Hellen Keller says it best with “Ideas without action are useless.” If you’ve done all the work in the phases above, the fruits of that labor will be observed in the day-to-day work of each team member. What changes are related to procedures? How is time allocated to have a real-time discussion around food safety behaviors? How will relationships be fostered each day to build transparency and engagement?

By understanding the phases related to change management, evaluating and improving your organization’s food safety culture will be a joyous adventure. Engaging team members using catch-ball, a lean concept, at every single phase will align and energize the entire organization on your way to the Blue-Sky Vision of food safety culture that honors your organization, team members and clients.2

References

  1. 2019. Clifton, Jim, and Jim Harter. It’s the Manager: Moving from Boss to Coach. Gallup Press. P.20.
  2. Millard, M. (2016). The Role of Catchball in Strategic Planning.

Tia Glave and Jill Stuber collaborate to support clients through Catalyst LLC., an organization that sparks transformation in food safety and quality, weaving together individual growth, teamwork and organizational strategies.

Jill Stuber, The Food Safety Coach
FST Soapbox

The Face of Food Safety: How Do You Look?

By Jill Stuber
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Jill Stuber, The Food Safety Coach

What does food safety look like? As we enter the New Era of Smarter Food Safety, the elements around food safety behaviors, beliefs and attitudes are a bit elusive, making them challenging for the industry to define. For years, companies have provided messaging around food safety to clarify what food safety should look like for their team members. In reality, most of the statements are around the outcomes organizations want to see.

For example:

  • Food Safety and Quality are our number one priority.
  • We strive to meet and exceed all food safety & quality standards.
  • We are committed to producing high-quality, safe food.
  • Food safety is everyone’s responsibility.

While these messages may provide clarity around the organization’s beliefs and/or intended outcomes around food safety, how do these messages translate into how food safety behaviors, beliefs, and attitudes show up on a day-to-day basis?

A quick internet search will provide a list of companies that have adopted best-in-class food safety culture practices with top leaders championing and modeling what that means through daily conversation, decision making, etc. Not all companies share that success story, and top leaders may find or refine their organization’s path around food safety culture. As top leaders are taking the time to create strategic plans for food safety culture, how can the behaviors, attitudes, and beliefs around food safety be modeled for all to see?

It reminds me of an experience with one of my teams and our journey around championing food safety and quality. Shortly after being promoted into leading our FSQ function for multiple facilities across our organization, I soon found, with no surprise, that each facility had its own FSQ microcosm. As with anything, parts of the microcosms were good, and some, not-so-good. The FSQ Managers had completely different personalities, training and experience blending with and creating resistance in the microcosm to add to the mix.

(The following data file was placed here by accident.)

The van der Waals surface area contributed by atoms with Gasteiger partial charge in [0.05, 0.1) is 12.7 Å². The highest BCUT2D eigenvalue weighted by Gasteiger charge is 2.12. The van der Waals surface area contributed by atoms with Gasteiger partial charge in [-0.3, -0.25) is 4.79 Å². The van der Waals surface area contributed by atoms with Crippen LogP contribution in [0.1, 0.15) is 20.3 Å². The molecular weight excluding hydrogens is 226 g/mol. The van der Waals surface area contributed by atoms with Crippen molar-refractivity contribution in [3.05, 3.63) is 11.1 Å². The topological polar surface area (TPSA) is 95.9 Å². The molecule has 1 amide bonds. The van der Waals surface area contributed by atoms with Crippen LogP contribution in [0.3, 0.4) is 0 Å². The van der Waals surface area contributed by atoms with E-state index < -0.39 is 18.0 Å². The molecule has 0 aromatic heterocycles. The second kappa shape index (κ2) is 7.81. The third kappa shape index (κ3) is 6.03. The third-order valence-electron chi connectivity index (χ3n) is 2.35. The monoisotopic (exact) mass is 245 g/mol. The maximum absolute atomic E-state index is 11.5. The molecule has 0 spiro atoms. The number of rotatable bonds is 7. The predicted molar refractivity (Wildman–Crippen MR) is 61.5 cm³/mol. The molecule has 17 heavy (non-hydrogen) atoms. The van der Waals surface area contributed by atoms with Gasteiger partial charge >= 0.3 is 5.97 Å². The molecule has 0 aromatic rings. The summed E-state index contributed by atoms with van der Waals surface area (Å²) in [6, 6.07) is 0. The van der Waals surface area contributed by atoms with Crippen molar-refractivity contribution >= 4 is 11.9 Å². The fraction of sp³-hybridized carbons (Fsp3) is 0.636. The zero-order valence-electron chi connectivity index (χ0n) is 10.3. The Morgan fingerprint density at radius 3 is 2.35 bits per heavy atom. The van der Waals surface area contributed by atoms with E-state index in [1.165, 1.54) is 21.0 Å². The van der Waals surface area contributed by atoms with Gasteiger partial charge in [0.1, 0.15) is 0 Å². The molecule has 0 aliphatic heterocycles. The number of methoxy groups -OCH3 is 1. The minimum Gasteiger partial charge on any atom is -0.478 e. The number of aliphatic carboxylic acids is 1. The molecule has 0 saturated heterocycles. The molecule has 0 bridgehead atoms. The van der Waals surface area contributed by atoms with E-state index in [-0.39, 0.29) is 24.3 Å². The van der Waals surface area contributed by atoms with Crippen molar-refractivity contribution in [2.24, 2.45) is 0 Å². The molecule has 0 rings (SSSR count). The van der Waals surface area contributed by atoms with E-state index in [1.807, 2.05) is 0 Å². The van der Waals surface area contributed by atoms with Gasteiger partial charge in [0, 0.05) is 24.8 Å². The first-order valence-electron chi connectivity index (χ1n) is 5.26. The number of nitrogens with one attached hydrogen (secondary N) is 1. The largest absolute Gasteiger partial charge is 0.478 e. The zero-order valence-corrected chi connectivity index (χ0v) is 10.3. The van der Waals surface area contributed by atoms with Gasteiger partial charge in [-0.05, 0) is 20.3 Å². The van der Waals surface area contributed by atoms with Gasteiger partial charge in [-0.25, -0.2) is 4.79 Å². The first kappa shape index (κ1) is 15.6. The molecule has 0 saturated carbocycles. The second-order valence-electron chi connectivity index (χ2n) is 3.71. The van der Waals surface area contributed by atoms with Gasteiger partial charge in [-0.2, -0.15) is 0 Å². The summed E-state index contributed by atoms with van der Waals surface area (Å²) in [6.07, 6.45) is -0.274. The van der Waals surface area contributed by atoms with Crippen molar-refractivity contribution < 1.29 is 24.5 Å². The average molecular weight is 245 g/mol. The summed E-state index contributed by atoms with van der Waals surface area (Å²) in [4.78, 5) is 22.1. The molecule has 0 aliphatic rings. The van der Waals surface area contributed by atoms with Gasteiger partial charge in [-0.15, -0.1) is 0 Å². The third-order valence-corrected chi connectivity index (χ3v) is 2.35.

Join Jill Stuber and other food safety experts for a discussion about industry professional development, training and mentorship on November 4, during the 2021 Food Safety Consortium Virtual SeriesOur team focused on creating consistency in our team’s practices and organizational systems for food safety and quality. After several months together, it was clear the goal would require more than developing one version of the truth with documents; it would also require consistency in how the FSQ Managers “showed up” each day. Thus, we keyed the term the “Face of Food Safety,” which embodied our expectations around how we would each exhibit behaviors, attitudes, and beliefs around our role to support our Food Safety & Quality systems. For us, this insider term solidified our shared passion and belief that food safety culture started with us.

What led us to the conclusion that we had to step into the Face of Food Safety role given food safety culture is supposed to start at the top? Several pieces of evidence led us to this conclusion.

  • The term “Food Safety Culture” wasn’t even mainstream for top leaders to start discussing food safety culture. We recognized we needed to continue the food safety campaign across the organization using our team and our voices.
  • Our FSQ Leaders were already the go-to for food safety. Like many companies, when the food safety auditor walked in, they were taken directly to the FSQ Manager. If anyone in the organization were asked about who to talk to regarding food safety, they would direct people to the FSQ Manager. It’s no different than if someone asks about a financial report, they were likely led to the accounting department.
  • Our FSQ Leaders had the most technical training, even if not formal, to understand the practices and behaviors around food safety and should be already collaborating and championing best practices throughout the organization.

As we started on our quest to define the Faces of Food Safety further, we had some factors to consider impacting our approach.

First, our FSQ Managers came in all shapes, sizes, and personalities. Some had high levels of formal training, and others had very practical experience. Some worked in the industry for eons, and others had less experience. Some were more natural leaders, and others were not, and personality tests showed we had a wide range in our team!.